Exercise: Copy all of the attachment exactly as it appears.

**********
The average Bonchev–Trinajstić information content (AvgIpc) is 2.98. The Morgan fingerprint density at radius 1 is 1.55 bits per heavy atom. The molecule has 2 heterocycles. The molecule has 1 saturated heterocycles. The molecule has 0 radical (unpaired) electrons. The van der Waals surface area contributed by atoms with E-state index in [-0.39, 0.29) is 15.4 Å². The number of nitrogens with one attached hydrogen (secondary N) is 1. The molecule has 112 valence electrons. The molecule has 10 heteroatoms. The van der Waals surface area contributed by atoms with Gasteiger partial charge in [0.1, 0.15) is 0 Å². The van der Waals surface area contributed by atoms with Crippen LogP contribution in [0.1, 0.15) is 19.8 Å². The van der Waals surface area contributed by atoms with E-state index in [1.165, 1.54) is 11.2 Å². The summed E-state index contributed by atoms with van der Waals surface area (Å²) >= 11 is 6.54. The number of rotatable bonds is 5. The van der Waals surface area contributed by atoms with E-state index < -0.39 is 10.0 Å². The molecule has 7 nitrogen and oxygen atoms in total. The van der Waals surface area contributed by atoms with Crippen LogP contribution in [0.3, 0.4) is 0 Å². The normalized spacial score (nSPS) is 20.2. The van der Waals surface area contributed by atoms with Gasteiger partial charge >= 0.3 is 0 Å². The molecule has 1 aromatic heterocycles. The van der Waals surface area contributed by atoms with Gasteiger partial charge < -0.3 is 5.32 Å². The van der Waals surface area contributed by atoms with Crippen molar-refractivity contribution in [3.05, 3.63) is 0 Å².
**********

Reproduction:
The average Bonchev–Trinajstić information content (AvgIpc) is 2.98. The Morgan fingerprint density at radius 1 is 1.55 bits per heavy atom. The molecule has 2 heterocycles. The molecule has 1 saturated heterocycles. The molecule has 0 radical (unpaired) electrons. The van der Waals surface area contributed by atoms with E-state index in [-0.39, 0.29) is 15.4 Å². The number of nitrogens with one attached hydrogen (secondary N) is 1. The molecule has 112 valence electrons. The molecule has 10 heteroatoms. The van der Waals surface area contributed by atoms with Gasteiger partial charge in [0.1, 0.15) is 0 Å². The van der Waals surface area contributed by atoms with Crippen LogP contribution in [0.1, 0.15) is 19.8 Å². The van der Waals surface area contributed by atoms with E-state index in [1.165, 1.54) is 11.2 Å². The summed E-state index contributed by atoms with van der Waals surface area (Å²) >= 11 is 6.54. The number of rotatable bonds is 5. The van der Waals surface area contributed by atoms with E-state index < -0.39 is 10.0 Å². The molecule has 7 nitrogen and oxygen atoms in total. The van der Waals surface area contributed by atoms with Crippen LogP contribution in [0.3, 0.4) is 0 Å². The normalized spacial score (nSPS) is 20.2. The van der Waals surface area contributed by atoms with Gasteiger partial charge >= 0.3 is 0 Å². The molecule has 1 aromatic heterocycles. The van der Waals surface area contributed by atoms with Gasteiger partial charge < -0.3 is 5.32 Å². The van der Waals surface area contributed by atoms with Crippen molar-refractivity contribution in [3.05, 3.63) is 0 Å².